On Thursday, August 17th, a van plowed into crowds of tourists in Barcelona’s popular Las Ramblas neighborhood, killing at least 13 and injuring at least 80. Police are treating this as a terrorist attack. This sort of violence has plagued Europe for the last few years, including the city from which my family hails, Paris.
I still visit Paris every summer with my family. It’s where my grandmother was born, where I lived and attended school for several years. But in the spring, there was a wave of terrorist attacks in European cities: Paris, London, Manchester, the list goes on. My family and I began to feel apprehensive about our upcoming trip.
We all anxiously imagined trucks on sidewalks and stabbings in outdoor markets. We were nervous about flying and being in crowded places. The stories that seemed to keep coming in the weeks and days before our trip didn’t help. Every time a new attack crawled along the bottom of the TV screen, or a picture of a glum politician addressing grieving crowds in front of a circle of flowers and candles showed up on the front page of the New York Times, we exchanged anxious glances and wondered aloud if it might be smarter, safer, and more comfortable to just stay at home. The night before we got on the plane, we learned that a police officer had been attacked in front of Notre Dame cathedral.
Notre Dame is about a ten minute walk from my family’s apartment. I was a little on-edge when I agreed to meet a friend on the afternoon of my arrival. When I got there, I was taken aback, but not surprised, to see squads of soldiers wielding assault rifles. The walls of public buildings were plastered with big scarlet triangles announcing that the “Vigipirate” terror alert system was at its second highest level. The highest alert is reserved for an imminent attack.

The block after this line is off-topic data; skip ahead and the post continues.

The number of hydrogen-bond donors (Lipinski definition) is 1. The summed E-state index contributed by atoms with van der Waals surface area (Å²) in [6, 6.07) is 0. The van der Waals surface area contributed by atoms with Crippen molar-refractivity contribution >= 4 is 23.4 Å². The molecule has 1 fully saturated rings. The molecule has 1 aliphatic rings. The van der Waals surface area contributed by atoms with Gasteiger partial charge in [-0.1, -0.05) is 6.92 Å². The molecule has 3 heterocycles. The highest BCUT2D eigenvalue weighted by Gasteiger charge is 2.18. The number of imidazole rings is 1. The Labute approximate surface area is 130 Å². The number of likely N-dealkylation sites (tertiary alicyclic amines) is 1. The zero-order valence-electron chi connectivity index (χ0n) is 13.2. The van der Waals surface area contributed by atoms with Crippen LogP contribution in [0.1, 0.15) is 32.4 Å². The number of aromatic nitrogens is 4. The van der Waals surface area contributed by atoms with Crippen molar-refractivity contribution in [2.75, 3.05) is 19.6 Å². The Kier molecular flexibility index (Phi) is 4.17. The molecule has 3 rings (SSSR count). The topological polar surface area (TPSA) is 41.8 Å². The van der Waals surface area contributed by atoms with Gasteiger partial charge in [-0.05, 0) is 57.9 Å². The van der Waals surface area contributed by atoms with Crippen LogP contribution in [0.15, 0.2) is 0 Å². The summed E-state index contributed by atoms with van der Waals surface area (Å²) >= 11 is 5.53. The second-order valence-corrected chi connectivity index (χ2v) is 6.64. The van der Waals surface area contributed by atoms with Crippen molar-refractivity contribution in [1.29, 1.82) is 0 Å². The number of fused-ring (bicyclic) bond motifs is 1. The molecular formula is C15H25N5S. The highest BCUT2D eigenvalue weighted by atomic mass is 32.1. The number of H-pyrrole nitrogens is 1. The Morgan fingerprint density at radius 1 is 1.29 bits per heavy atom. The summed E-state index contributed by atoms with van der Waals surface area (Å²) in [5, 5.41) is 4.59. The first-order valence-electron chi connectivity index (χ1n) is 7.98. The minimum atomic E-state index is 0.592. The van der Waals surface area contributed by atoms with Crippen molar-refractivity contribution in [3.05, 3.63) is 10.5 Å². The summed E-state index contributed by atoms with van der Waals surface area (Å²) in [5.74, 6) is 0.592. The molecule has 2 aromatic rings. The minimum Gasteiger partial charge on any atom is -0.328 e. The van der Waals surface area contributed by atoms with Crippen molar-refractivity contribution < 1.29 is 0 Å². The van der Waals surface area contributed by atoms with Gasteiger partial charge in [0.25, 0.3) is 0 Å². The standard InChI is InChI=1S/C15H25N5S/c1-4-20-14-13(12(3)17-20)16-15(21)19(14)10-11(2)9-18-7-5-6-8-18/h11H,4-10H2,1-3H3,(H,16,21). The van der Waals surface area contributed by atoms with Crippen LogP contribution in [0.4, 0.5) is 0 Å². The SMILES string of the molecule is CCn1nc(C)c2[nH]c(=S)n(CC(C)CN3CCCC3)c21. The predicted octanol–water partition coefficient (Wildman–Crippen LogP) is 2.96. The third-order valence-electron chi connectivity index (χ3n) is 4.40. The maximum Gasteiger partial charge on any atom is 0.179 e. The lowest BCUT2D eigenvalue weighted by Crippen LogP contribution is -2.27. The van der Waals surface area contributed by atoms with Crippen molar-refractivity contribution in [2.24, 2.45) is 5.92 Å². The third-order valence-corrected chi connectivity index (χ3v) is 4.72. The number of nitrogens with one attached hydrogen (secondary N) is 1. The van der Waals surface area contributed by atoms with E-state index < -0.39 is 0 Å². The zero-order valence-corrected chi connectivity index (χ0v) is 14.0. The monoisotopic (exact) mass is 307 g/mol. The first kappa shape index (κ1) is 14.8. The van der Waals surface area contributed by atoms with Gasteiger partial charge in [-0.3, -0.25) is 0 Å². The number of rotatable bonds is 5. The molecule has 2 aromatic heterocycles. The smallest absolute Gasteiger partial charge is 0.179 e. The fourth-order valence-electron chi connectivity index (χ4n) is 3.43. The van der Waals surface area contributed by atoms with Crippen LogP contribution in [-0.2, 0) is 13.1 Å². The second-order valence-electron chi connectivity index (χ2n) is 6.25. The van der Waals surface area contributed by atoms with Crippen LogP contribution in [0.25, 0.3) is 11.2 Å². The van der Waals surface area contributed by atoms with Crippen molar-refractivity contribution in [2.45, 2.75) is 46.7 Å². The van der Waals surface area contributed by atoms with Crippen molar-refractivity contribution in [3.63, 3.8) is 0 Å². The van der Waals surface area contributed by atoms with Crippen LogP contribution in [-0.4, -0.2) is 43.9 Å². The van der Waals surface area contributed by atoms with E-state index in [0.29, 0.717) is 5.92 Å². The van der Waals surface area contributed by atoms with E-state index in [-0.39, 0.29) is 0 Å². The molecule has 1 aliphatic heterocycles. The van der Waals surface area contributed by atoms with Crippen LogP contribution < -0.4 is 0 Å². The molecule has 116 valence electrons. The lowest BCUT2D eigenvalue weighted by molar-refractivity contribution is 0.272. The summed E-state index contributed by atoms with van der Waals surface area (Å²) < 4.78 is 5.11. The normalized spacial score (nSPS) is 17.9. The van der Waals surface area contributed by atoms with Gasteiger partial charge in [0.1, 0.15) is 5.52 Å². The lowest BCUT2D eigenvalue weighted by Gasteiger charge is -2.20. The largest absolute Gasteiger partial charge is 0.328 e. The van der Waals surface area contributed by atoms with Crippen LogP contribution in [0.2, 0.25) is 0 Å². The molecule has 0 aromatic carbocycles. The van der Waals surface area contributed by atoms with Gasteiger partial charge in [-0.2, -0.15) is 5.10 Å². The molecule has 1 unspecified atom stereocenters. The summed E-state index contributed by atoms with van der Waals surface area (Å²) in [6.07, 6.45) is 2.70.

The Vigipirate measures have had an anxiety-inducing effect: my friends all have to go through metal detectors and identity checks to get into their high school. When we all went to the new Spiderman movie earlier this summer, we had our bags searched before we were allowed into the theater. One night as we walked to a friend’s house, lines of policemen in full body armor crossed the Boulevard Saint Michel in front of us. Soldiers in camouflage wielded guns big enough to give some parts of the city a war-zone feel.
Of course the state of emergency does have an impact on everyday life. Every summer, the city of Paris holds a giant music festival, with musicians playing on every corner. Usually, there’s a big concert at Denfert-Rochereau, next to the lion statue. This year it was cancelled.
My friends and I speculated it was because of terrorism. I was inclined to avoid touristic sites with lots of people because of anxieties. My friends also wanted to avoid the crowds, though they weren’t thinking about terrorism.
When I tried to broach the subject outright, and asked if they were at all scared, my friend Emilia responded, “Pour moi, il faut vivre sa vie,” or, “In my opinion, you have to live your life.”
Over the course of my two months in France, I was able to adopt the same attitude. Although the Paris terrorism attacks were horrifying and tragic, I got to a place where the looming threat didn’t have to change how I conducted my daily life.
But now, watching the news of Barcelona from relative safety in California, I am brought back to the same fear and anxiety I had before leaving. Still, I try to remember my friends’ (and country’s) poise and insistence on continuing life as usual in the face of terror.